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Find Your Rosé Style

What to look for when selecting a new pink wine

The happy fact is that all seasons of the year provide us with foods that pair perfectly with pink wine; and in that sense, “rosé season” is, well, every season.


During the first few months of the year, however, the fresh rosés from the most recent harvest begin to flood the market, and excitement for this particular category of wine is reignited. And why not? The weather is getting warmer, the days longer, and the lighter fare of spring and summer make defaulting to dry and lively rosé almost reflexive. Surprisingly, this has not always been the case in the broader world of food and wine.


As recently as 20 years ago, rosé was an afterthought. While it maintained its food-friendly reputation among the more experienced gourmands in larger markets, it was stereotyped as sweet (which it almost never is--more on that later) and unsophisticated nonsense among an upsettingly large swathe of wine drinkers. Then around the mid-aughts of this century, some important critics began to remind wine buyers and consumers that rosé could be made on the same spectrum of quality as any wine, that the most classic examples were decidedly DRY (read: NOT sweet at ALL), and that there was scarcely a more food-friendly or versatile wine on the planet. They ultimately convinced an appreciable number of influential importers and restauranteurs to reevaluate pink wine, and the rest is history.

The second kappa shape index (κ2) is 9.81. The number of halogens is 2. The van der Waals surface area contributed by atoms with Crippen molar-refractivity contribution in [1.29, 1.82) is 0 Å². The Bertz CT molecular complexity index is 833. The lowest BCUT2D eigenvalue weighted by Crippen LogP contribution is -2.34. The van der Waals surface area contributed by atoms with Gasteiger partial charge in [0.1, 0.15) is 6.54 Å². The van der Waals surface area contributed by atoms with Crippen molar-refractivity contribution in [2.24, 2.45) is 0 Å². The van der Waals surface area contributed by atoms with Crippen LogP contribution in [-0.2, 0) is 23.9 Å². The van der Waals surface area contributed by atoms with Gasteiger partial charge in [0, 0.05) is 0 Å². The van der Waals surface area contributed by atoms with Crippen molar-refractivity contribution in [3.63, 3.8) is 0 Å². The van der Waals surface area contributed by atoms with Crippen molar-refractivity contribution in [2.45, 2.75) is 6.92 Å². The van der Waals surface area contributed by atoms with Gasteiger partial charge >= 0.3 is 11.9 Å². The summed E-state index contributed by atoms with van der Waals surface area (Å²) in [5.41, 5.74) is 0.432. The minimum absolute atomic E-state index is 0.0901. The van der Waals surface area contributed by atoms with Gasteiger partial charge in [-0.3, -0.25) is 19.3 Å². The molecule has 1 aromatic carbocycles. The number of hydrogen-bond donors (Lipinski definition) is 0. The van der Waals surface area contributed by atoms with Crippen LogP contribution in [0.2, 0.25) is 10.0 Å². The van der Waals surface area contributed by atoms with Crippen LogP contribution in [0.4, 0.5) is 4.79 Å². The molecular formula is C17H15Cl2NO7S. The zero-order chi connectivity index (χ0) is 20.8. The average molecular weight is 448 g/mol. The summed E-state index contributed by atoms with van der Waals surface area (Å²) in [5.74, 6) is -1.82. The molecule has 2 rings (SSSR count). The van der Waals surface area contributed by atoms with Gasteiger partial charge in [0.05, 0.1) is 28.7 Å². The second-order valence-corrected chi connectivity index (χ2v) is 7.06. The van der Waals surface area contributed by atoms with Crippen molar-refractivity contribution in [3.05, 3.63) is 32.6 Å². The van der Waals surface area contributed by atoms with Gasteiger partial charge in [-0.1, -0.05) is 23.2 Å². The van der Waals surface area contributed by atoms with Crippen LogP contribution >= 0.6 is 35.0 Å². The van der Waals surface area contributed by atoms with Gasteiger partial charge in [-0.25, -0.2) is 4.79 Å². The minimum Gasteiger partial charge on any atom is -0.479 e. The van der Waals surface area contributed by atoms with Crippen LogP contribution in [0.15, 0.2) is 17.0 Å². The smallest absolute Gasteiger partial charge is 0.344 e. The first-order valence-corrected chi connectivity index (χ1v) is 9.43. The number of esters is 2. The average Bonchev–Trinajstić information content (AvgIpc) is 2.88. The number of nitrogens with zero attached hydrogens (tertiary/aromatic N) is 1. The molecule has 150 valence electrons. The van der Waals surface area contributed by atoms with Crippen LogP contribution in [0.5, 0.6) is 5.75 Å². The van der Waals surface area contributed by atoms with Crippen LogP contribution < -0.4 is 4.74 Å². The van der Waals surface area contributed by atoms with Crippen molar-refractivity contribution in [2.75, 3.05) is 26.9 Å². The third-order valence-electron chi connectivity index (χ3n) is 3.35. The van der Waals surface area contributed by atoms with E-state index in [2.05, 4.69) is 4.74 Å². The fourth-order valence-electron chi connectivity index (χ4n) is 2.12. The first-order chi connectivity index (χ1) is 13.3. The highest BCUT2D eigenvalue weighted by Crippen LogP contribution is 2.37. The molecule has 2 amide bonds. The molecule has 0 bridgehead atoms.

Rosé has grown its market share--aggressively--for well over ten straight years now. One only need survey the mountainous grocery store end-caps of Whispering Angel, AIX, and other ascendant “lifestyle brand” pink wines to conclude that rosé is having something of a moment. On the one hand, this has the positive effect of exposing nascent wine drinkers to an important category of wine, and in a place they’re most likely to buy it. On the other hand, the financial imperative that some more cynical wineries have felt to churn out something “on trend” has led to rosy-hued oceans of anonymous and forgettable dreck lining the shelves.